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Electric Daisy Carnival

If we booked EDC: Lineup suggestions for 2014’s Electric Daisy Carnival

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A better carnival: How do you improve on one of Las Vegas’ premier events? We’ve got a few ideas.
Photo: Claire Hart

Talk of who’s playing Electric Daisy Carnival may be futile. Last year, it sold out before Insomniac Events even revealed the lineup. But a spike in electronic dance music festivals demands the flagship EDC curate the most prestigious artist roster anywhere.

Reviews for this year’s EDC were almost all raves, so to speak, but Insomniac nonetheless caught some heat for repeating too many (commercial) EDM bookings. So we’re offering our own suggestions among those yet to play EDC Vegas, culled mostly from underrepresented areas of electronic music. Call it a wish list—or just wishful thinking—but these acts would diversify and evolve the fest … and its patronage.

Live music: With more and more non-DJ electronic/dance acts emerging, it’s high time EDC established a respectable live music component. Who would sniffle at big-catalog titans like The Chemical Brothers, Underworld or, ahem, Daft Punk? Genre-thwarting, breakout acts such as Disclosure and Scuba would kick-start serious buzz. And a Kraftwerk booking would give an overdue nod to the genre’s roots.

House: Speaking of dance music’s roots, EDC Vegas has overlooked anything resembling classic, R&B- and funk-influenced house. Where are the likes of Armand Van Helden and Felix da Housecat; or soulful icons such as Osunlade, Maya Jane Coles and Miguel Migs; or legends like Todd Terry and (Las Vegas resident) Jesse Saunders?

Progressive: Prog/tech dynamo James Zabiela hasn’t played the Vegas fest yet, nor has the colorful Lee Burridge, who would appreciate EDC’s Burning Man inspiration. Freshmen Fehrplay and Jeremy Olander, signed onto Eric Prydz’ label, would be a good fit for EDC, and after seeing Germany’s Paul Kalkbrenner at Coachella’s Sahara stage, we know he would be, too.

Deep/groove/tech house and minimal techno: EDC honored the “deep” umbrella genre with its own stage last year, but Vegas has still not seen the revered likes of Richard Villalobos, Maceo Plex (or his more techno-oriented act, Maetrik), Luciano or Nicolas Jaar.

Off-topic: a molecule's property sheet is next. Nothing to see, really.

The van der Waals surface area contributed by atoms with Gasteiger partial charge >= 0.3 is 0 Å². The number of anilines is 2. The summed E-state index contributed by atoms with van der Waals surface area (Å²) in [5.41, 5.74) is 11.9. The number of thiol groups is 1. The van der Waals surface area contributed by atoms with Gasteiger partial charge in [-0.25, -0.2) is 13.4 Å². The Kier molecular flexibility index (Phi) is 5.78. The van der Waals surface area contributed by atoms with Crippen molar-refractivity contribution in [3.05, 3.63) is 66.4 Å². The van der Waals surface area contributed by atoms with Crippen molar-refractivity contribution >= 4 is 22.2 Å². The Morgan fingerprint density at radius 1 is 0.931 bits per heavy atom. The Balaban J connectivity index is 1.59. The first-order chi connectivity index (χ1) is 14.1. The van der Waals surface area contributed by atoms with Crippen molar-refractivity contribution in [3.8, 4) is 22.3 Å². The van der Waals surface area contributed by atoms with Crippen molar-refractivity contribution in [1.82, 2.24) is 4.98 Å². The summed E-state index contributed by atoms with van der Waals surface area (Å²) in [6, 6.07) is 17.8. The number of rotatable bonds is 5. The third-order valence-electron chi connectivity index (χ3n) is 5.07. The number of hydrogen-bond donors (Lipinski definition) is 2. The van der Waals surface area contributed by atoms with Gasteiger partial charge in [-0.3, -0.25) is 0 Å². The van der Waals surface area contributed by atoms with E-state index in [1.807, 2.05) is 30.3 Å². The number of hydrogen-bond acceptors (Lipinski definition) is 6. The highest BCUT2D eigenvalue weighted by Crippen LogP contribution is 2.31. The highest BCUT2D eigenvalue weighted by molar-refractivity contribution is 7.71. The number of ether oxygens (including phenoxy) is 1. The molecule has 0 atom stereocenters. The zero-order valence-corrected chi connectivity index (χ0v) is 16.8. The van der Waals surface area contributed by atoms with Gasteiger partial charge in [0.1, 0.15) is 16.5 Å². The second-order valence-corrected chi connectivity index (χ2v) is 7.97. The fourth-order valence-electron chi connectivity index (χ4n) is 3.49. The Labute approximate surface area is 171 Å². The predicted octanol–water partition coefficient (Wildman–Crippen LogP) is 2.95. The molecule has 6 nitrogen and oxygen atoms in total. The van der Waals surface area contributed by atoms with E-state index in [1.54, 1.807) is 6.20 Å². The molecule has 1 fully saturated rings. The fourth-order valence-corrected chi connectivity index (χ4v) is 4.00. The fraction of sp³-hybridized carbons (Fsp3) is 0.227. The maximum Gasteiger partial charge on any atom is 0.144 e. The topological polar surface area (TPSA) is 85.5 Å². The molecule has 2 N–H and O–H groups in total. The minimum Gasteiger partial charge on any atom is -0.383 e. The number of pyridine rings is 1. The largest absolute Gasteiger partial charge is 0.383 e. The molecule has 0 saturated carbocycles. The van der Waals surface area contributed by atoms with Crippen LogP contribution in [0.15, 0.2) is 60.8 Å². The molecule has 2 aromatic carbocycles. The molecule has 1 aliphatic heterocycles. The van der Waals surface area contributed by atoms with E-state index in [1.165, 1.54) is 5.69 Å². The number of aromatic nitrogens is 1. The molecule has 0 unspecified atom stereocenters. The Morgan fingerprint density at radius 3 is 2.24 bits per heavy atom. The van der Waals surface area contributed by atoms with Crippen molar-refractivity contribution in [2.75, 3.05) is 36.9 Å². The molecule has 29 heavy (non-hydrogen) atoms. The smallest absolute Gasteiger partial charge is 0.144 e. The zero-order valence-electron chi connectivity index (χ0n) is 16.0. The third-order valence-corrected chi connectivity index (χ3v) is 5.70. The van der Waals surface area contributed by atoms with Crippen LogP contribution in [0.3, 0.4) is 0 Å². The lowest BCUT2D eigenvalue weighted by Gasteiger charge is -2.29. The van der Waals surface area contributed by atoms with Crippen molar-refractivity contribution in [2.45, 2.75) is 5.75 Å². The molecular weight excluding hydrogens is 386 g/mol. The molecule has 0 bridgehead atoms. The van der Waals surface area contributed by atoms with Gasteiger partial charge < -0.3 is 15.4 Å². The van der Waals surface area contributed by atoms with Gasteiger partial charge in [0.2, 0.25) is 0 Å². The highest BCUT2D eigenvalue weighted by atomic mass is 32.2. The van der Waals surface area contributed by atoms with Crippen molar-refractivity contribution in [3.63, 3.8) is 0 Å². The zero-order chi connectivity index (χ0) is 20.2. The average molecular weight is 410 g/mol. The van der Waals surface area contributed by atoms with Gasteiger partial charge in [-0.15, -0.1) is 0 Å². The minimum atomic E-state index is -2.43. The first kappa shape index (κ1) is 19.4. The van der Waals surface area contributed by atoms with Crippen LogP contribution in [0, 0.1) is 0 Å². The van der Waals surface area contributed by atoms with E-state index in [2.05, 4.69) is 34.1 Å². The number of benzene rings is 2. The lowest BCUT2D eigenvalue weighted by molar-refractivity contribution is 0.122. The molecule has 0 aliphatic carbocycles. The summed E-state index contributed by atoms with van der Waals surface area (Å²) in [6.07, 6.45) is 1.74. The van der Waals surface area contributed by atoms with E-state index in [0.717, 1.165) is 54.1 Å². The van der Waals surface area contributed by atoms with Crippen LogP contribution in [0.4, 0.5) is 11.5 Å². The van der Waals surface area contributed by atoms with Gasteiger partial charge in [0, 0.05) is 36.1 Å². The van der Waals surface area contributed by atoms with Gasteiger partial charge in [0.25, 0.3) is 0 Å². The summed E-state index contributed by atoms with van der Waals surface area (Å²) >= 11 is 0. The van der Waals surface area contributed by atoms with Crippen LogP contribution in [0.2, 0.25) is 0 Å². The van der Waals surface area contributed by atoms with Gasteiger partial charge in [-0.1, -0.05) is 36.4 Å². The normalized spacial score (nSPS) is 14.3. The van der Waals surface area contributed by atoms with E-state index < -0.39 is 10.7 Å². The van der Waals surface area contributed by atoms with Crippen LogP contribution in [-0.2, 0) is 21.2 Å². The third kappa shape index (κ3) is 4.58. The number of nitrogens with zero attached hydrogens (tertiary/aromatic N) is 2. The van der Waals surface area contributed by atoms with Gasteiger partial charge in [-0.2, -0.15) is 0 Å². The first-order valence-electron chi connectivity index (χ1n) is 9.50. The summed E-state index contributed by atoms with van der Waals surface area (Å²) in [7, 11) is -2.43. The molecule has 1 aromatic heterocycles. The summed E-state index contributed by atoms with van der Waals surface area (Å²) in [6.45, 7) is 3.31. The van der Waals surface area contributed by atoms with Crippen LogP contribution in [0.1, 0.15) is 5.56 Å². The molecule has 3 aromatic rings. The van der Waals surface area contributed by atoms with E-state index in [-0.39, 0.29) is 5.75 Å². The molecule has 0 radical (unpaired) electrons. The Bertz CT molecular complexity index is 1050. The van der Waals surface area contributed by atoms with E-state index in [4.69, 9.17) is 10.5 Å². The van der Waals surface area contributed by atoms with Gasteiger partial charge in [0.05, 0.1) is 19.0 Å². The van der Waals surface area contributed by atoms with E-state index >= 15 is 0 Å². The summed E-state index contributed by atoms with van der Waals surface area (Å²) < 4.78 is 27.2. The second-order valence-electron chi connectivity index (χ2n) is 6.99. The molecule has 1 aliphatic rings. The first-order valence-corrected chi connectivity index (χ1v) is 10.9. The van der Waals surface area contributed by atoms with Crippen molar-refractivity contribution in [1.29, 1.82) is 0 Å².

Techno: Talent outnumbers opportunity here, despite rave culture’s debt to the genre. An entire night at the Neon Garden stage devoted to Detroit techno would provide some karmic relief, especially since none of that scene’s figureheads—Juan Atkins, Kevin Saunderson, Derrick May, Carl Craig, Jeff Mills—have performed at the Speedway. The same can be said for fest-hopping electro-tech act Simian Mobile Disco and French upstart Gesaffelstein.

Indie/nu-disco: Insomniac seems dismissive of anything resembling the Ed Banger or Downtown sound. But we’d start frothing if EDC booked names like Aeroplane, Sebastian, John Talabot, Horse Meat Disco, Todd Terje, Breakbot and even former LCD Soundsystem frontman James Murphy (or his vinyl-only Despacio project with 2 Many DJs, which uses a 50,000-watt, eight-speaker-stack setup.).

Bass music: The Basspod stage could use some greater sonic breadth and new faces. How about a DJ set from beloved drum ’n’ bass band Pendulum, or a live performance from atmospheric act Netsky? Or the gorgeous DNB of Bachelors of Science? Or the anti-trap duo TNGHT? And as far as dubstep is concerned, let’s offset the usual aggro flatulence with some post-dubstep (Joy Orbison), U.K. dubstep (Burial) and, um, “lovestep” (Kill Paris).

Eclectic: There’s no easy placement for them within the style-specific stages at EDC, but signing on Jamie xx, Gramatik, SBTRKT, Daphni (that’s Caribou for you indie fans) and/or Four Tet would offer EDC some added cred—and festivalgoers some real EDM alternatives.

Local: Besides our vast DJ population, there are producer/DJs 3lau (Justin Blau) and Black Boots to consider.

Deadmau5: How has he not played EDC Vegas yet? Get on that, guys.

The case for the Anti-BPM stage

It’ll (probably) never happen, but EDC could benefit from the addition of some electronic music designed not to get people dancing, for when folks crave a break from big beats and rhythmic basslines. We’re not talking about acts without followings; Scottish downtempo duo Boards of Canada, for example, has loads of fans itching for a rare live appearance, as do other established experimentalists like Aphex Twin and Autechre. And while the noisy ambient strains of Tim Hecker and Oneohtrix Point Never won’t get confused for Skrillex’s latest single, they would make the fest more inclusive—and far more interesting. —Spencer Patterson

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